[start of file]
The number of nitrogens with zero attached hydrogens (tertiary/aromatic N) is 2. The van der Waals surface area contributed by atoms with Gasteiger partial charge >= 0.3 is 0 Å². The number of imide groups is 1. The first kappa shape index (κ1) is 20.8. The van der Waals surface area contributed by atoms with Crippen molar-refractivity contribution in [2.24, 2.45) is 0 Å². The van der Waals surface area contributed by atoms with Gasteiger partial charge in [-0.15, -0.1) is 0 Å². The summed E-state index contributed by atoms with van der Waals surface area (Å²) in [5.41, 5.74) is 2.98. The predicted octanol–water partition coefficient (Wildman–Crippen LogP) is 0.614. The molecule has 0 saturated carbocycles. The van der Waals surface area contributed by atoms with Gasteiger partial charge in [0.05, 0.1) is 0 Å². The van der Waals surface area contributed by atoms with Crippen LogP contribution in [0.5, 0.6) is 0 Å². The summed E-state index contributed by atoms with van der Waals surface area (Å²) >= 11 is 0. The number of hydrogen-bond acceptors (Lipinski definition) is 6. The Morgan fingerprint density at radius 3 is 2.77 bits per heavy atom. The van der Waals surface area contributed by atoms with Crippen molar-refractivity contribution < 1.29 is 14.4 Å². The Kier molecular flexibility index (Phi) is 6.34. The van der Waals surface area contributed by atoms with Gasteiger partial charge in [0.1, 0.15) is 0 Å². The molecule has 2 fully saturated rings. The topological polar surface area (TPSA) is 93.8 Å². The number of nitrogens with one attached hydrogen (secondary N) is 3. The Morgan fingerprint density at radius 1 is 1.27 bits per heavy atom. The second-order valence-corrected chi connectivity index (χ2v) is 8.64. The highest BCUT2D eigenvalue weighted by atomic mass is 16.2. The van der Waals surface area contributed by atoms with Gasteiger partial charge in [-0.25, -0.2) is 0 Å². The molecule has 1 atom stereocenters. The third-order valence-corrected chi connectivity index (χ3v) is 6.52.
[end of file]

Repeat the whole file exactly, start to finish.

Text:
The number of nitrogens with zero attached hydrogens (tertiary/aromatic N) is 2. The van der Waals surface area contributed by atoms with Gasteiger partial charge >= 0.3 is 0 Å². The number of imide groups is 1. The first kappa shape index (κ1) is 20.8. The van der Waals surface area contributed by atoms with Crippen molar-refractivity contribution in [2.24, 2.45) is 0 Å². The van der Waals surface area contributed by atoms with Gasteiger partial charge in [-0.15, -0.1) is 0 Å². The summed E-state index contributed by atoms with van der Waals surface area (Å²) in [5.41, 5.74) is 2.98. The predicted octanol–water partition coefficient (Wildman–Crippen LogP) is 0.614. The molecule has 0 saturated carbocycles. The van der Waals surface area contributed by atoms with Gasteiger partial charge in [0.05, 0.1) is 0 Å². The van der Waals surface area contributed by atoms with Crippen LogP contribution in [0.5, 0.6) is 0 Å². The summed E-state index contributed by atoms with van der Waals surface area (Å²) >= 11 is 0. The number of hydrogen-bond acceptors (Lipinski definition) is 6. The Morgan fingerprint density at radius 3 is 2.77 bits per heavy atom. The van der Waals surface area contributed by atoms with Crippen molar-refractivity contribution < 1.29 is 14.4 Å². The Kier molecular flexibility index (Phi) is 6.34. The van der Waals surface area contributed by atoms with Gasteiger partial charge in [0.1, 0.15) is 0 Å². The molecule has 2 fully saturated rings. The topological polar surface area (TPSA) is 93.8 Å². The number of nitrogens with one attached hydrogen (secondary N) is 3. The Morgan fingerprint density at radius 1 is 1.27 bits per heavy atom. The second-order valence-corrected chi connectivity index (χ2v) is 8.64. The highest BCUT2D eigenvalue weighted by atomic mass is 16.2. The van der Waals surface area contributed by atoms with Gasteiger partial charge in [-0.25, -0.2) is 0 Å². The molecule has 1 atom stereocenters. The third-order valence-corrected chi connectivity index (χ3v) is 6.52.